• Genetically engineered herpes simplex Herpes Simplex A group of acute infections caused by herpes simplex virus type 1 or type 2 that is characterized by the development of one or more small fluid-filled vesicles with a raised erythematous base on the skin or mucous membrane. It occurs as a primary infection or recurs due to a reactivation of a latent infection. Congenital TORCH Infections virus Virus Viruses are infectious, obligate intracellular parasites composed of a nucleic acid core surrounded by a protein capsid. Viruses can be either naked (non-enveloped) or enveloped. The classification of viruses is complex and based on many factors, including type and structure of the nucleoid and capsid, the presence of an envelope, the replication cycle, and the host range. Virology, modified to express GM-CSF GM-CSF An acidic glycoprotein of mw 23 kda with internal disulfide bonds. The protein is produced in response to a number of inflammatory mediators by mesenchymal cells present in the hemopoietic environment and at peripheral sites of inflammation. GM-CSF is able to stimulate the production of neutrophilic granulocytes, macrophages, and mixed granulocyte-macrophage colonies from bone marrow cells and can stimulate the formation of eosinophil colonies from fetal liver progenitor cells. GM-CSF can also stimulate some functional activities in mature granulocytes and macrophages. White Myeloid Cells: Histology
    • Used in unresectable melanoma Melanoma Melanoma is a malignant tumor arising from melanocytes, the melanin-producing cells of the epidermis. These tumors are most common in fair-skinned individuals with a history of excessive sun exposure and sunburns. Melanoma
    • Can be combined with ICs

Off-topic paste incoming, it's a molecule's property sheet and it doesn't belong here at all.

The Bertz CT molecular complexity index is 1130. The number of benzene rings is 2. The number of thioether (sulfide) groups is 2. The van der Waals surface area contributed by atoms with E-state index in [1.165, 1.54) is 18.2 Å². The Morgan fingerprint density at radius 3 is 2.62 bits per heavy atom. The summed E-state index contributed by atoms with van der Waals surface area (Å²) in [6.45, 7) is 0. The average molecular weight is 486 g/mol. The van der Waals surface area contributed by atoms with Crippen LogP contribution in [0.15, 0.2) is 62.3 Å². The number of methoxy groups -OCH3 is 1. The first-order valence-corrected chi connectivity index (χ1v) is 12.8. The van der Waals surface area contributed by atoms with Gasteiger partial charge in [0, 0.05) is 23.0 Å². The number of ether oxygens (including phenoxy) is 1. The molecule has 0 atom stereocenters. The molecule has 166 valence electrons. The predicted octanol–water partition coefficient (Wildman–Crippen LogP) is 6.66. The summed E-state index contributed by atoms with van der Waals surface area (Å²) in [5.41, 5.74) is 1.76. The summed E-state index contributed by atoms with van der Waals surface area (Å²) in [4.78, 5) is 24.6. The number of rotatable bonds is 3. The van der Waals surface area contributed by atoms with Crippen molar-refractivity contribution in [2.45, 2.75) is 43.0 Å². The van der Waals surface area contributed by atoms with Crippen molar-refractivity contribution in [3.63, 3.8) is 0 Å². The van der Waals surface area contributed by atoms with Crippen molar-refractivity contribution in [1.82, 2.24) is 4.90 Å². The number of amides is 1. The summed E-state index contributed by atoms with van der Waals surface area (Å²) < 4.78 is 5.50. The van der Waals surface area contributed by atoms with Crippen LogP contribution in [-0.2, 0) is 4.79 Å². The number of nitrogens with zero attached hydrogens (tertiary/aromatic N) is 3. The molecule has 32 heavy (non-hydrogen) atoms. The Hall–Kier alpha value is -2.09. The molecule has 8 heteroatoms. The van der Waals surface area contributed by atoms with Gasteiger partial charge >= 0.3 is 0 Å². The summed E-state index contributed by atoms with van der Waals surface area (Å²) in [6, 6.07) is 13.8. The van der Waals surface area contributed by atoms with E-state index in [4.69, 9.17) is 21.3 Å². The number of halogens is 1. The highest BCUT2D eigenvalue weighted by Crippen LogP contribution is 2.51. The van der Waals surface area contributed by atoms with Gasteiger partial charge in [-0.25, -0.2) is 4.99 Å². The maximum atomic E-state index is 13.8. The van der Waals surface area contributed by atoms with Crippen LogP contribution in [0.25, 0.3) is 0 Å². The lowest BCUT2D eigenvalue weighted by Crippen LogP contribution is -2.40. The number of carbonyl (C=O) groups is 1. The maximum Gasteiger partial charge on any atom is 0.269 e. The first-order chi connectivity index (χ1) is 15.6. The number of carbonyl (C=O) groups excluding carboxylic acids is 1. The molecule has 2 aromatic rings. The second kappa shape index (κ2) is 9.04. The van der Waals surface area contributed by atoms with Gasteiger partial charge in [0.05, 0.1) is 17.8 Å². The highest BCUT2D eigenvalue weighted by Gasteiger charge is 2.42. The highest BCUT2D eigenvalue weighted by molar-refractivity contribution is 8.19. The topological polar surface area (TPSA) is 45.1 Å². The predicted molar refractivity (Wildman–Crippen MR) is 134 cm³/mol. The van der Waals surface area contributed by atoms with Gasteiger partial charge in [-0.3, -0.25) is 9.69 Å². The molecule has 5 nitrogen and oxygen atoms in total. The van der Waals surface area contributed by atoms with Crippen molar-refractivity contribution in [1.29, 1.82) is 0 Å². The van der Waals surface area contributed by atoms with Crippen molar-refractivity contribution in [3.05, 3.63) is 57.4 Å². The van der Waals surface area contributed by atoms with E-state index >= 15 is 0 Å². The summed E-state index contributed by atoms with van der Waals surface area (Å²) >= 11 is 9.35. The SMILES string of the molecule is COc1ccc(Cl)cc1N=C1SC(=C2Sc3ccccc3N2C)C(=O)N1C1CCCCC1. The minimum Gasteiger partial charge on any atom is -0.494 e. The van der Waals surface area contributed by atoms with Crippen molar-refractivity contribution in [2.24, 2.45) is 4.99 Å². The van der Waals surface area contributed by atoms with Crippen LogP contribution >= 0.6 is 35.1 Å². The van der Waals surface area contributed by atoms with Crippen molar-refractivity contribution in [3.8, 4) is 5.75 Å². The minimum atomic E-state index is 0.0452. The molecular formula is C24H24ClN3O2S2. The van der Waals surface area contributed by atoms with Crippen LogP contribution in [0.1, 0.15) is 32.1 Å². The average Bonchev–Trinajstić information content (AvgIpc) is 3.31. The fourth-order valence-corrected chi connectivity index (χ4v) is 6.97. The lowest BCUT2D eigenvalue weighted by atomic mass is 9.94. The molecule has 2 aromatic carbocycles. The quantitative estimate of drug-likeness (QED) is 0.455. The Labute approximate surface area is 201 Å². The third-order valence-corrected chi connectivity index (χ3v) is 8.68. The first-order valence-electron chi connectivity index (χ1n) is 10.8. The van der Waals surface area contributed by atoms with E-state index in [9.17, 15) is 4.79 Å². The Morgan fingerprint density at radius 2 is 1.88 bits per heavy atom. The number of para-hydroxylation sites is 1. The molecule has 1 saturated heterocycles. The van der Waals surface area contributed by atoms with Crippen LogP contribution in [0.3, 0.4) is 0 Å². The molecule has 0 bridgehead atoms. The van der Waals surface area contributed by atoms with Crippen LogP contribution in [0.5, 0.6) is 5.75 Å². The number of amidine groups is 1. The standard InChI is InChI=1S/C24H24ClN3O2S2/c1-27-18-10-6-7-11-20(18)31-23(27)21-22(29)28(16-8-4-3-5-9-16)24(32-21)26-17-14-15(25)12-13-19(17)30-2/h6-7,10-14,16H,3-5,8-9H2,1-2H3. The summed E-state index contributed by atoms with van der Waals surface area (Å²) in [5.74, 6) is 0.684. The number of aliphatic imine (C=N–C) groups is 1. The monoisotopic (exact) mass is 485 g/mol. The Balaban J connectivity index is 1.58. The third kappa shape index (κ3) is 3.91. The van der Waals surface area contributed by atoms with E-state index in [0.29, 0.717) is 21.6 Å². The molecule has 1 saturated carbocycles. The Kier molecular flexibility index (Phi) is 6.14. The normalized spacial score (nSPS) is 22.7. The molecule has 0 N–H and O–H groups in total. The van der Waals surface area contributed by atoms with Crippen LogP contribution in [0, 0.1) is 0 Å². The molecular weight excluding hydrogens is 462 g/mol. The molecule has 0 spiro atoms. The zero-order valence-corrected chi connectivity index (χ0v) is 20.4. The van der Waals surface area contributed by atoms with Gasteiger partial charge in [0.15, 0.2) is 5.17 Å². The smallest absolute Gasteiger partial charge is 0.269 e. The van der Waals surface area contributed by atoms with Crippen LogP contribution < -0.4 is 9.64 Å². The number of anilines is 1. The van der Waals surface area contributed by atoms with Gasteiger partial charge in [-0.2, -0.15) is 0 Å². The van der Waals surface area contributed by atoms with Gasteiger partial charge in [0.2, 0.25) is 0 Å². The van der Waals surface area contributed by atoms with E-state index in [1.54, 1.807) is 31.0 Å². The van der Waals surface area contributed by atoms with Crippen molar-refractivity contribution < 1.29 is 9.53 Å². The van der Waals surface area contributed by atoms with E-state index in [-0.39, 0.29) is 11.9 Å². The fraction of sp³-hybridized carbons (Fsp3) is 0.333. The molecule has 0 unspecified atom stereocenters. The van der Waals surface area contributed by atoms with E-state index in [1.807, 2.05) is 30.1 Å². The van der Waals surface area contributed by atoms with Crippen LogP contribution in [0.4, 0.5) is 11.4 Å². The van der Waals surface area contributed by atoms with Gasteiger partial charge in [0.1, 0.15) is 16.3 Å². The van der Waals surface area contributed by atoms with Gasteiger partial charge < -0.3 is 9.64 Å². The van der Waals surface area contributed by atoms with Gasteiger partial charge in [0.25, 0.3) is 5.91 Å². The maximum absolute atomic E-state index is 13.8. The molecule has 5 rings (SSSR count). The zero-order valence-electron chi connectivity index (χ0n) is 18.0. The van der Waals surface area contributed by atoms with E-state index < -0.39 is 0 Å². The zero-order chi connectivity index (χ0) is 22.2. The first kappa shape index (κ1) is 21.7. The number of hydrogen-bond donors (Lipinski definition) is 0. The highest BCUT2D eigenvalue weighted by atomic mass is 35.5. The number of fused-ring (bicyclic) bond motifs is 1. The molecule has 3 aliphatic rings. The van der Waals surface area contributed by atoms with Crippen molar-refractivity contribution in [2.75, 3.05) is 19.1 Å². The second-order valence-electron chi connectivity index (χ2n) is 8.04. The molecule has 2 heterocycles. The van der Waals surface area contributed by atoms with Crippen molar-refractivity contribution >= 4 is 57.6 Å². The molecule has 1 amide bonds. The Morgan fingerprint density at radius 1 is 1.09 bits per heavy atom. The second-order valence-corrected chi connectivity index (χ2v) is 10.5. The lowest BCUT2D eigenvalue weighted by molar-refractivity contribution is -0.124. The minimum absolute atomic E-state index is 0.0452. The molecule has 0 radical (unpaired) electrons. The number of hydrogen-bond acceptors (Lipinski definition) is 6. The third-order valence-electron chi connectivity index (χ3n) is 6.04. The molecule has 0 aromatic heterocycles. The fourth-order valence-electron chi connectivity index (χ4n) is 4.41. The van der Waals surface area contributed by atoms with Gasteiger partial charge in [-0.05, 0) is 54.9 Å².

Cellular adoptive immunotherapy

These therapies are developed based on the manipulation of the individual’s cells through in vitro expansion of tumor Tumor Inflammation-specific T cells T cells Lymphocytes responsible for cell-mediated immunity. Two types have been identified – cytotoxic (t-lymphocytes, cytotoxic) and helper T-lymphocytes (t-lymphocytes, helper-inducer). They are formed when lymphocytes circulate through the thymus gland and differentiate to thymocytes. When exposed to an antigen, they divide rapidly and produce large numbers of new T cells sensitized to that antigen. T cells: Types and Functions, which are reinfused by autologous transplantation.

Techniques of manipulating T cells T cells Lymphocytes responsible for cell-mediated immunity. Two types have been identified – cytotoxic (t-lymphocytes, cytotoxic) and helper T-lymphocytes (t-lymphocytes, helper-inducer). They are formed when lymphocytes circulate through the thymus gland and differentiate to thymocytes. When exposed to an antigen, they divide rapidly and produce large numbers of new T cells sensitized to that antigen. T cells: Types and Functions (and other immune cell types):

  •  Chimeric antigen Antigen Substances that are recognized by the immune system and induce an immune reaction. Vaccination receptor Receptor Receptors are proteins located either on the surface of or within a cell that can bind to signaling molecules known as ligands (e.g., hormones) and cause some type of response within the cell. Receptors (CAR) T cells T cells Lymphocytes responsible for cell-mediated immunity. Two types have been identified – cytotoxic (t-lymphocytes, cytotoxic) and helper T-lymphocytes (t-lymphocytes, helper-inducer). They are formed when lymphocytes circulate through the thymus gland and differentiate to thymocytes. When exposed to an antigen, they divide rapidly and produce large numbers of new T cells sensitized to that antigen. T cells: Types and Functions:
    • The T cells T cells Lymphocytes responsible for cell-mediated immunity. Two types have been identified – cytotoxic (t-lymphocytes, cytotoxic) and helper T-lymphocytes (t-lymphocytes, helper-inducer). They are formed when lymphocytes circulate through the thymus gland and differentiate to thymocytes. When exposed to an antigen, they divide rapidly and produce large numbers of new T cells sensitized to that antigen. T cells: Types and Functions are equipped with CAR, a synthetic receptor Receptor Receptors are proteins located either on the surface of or within a cell that can bind to signaling molecules known as ligands (e.g., hormones) and cause some type of response within the cell. Receptors that binds to cancer cells.